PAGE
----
Why isn’t inclusion still on the agenda of schools’? How small can our bubbles get?

VL & JL are sisters; my schoolmates, class 1 through 10 (’79-’89). VL was a couple of years older and autistic (we didn’t know that then). We only knew she was ‘different’ from us — but as kids tend to be, we were in turns terribly mean and fantastically kind.

I am sure the nuns in the convent didn’t give much thought to admitting VL — the parents wanted her to have a bit of education, preferably along with the ‘smarter’ younger sister.

Experts, I guess, will agree that the nuns — best intentions be damned — did the girls a disservice. I say girls, because both VL & JL got the short end of the straw.

The teachers let VL be; VL didn’t want that, she wanted to be part of everything; So it fell on JL not only to support her sister (which is to be expected), but be totally responsible for her (which is unfair).

Ideally, VL should have gone to a school like this or this to begin with, before she was included again.

But I am not going fault the nuns — their intentions were sympathetic at worst, noble at best. And like most sympathetic intentions, this didn’t go quite right either.

Anyway, by talking about what happened a good 20+ years ago, I am merely placing in context, my current grouse.

Why isn’t inclusion more prevalent?

Why aren’t our school rooms more accommodative of children who are challenged in some manner? Or differentl-abled… or whatever the current politically correct nomenclature is.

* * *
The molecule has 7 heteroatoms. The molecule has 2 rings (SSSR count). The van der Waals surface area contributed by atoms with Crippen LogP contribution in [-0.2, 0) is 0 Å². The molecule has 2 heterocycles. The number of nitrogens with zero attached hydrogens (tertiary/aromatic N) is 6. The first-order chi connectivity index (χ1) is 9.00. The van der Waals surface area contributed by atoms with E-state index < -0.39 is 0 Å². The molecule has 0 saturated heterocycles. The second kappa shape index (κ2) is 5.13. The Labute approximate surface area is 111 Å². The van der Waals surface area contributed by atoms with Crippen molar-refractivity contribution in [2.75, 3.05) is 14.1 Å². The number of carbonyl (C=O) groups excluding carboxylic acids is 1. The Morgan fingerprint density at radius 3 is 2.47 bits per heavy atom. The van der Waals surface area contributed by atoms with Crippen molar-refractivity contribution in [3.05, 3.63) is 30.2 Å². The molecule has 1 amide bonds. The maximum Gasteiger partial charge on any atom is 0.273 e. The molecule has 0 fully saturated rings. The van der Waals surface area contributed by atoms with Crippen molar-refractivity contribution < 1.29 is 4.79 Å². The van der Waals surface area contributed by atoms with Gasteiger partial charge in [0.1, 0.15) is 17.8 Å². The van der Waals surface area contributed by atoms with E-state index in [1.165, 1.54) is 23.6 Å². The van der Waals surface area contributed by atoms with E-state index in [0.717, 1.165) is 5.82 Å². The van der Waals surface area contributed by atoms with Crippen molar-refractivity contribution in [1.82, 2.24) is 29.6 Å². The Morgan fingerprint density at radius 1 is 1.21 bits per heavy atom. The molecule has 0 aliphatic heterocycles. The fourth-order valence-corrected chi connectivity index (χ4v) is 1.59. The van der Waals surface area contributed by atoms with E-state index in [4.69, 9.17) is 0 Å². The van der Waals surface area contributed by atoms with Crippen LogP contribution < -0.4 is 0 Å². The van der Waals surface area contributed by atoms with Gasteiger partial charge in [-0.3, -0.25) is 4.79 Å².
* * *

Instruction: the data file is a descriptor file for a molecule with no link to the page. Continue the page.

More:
Am sorry if I sound rude, but at the end of the day, words don’t mean much — handicapped, crippled, disabled, challenged, differently-abled. If we don’t provide an opportunity to integrate at 5-or 6-years in fairly prejudice-free environs of a school, how will we ensure integration at workplaces that are predisposed to biases?

What the nuns unwittingly managed to achieve, over 10 years, was to sensitise a bunch of us. To get us to understand that being ‘different’ wasn’t bad. That being in school was not merely about cent percent marks and state ranks.

Unfortunately, my daughter after 5 years of schooling has little or no exposure to children who are different from her. She associates physical or mental disability with children in war-torn areas of the Middle East or drought-hit regions of Africa. Because she sees them only on Red Crescent or Zakat postcards/tickets that are sold outside supermarkets. She thinks that those who cannot see, hear, talk, don’t look ‘normal’ must be poor, and in need of financial help.

She is 8-years-old, and the conversation with her is ongoing. Hopefully, her perceptions will change.

But the point is, shouldn’t there be a more level playing field?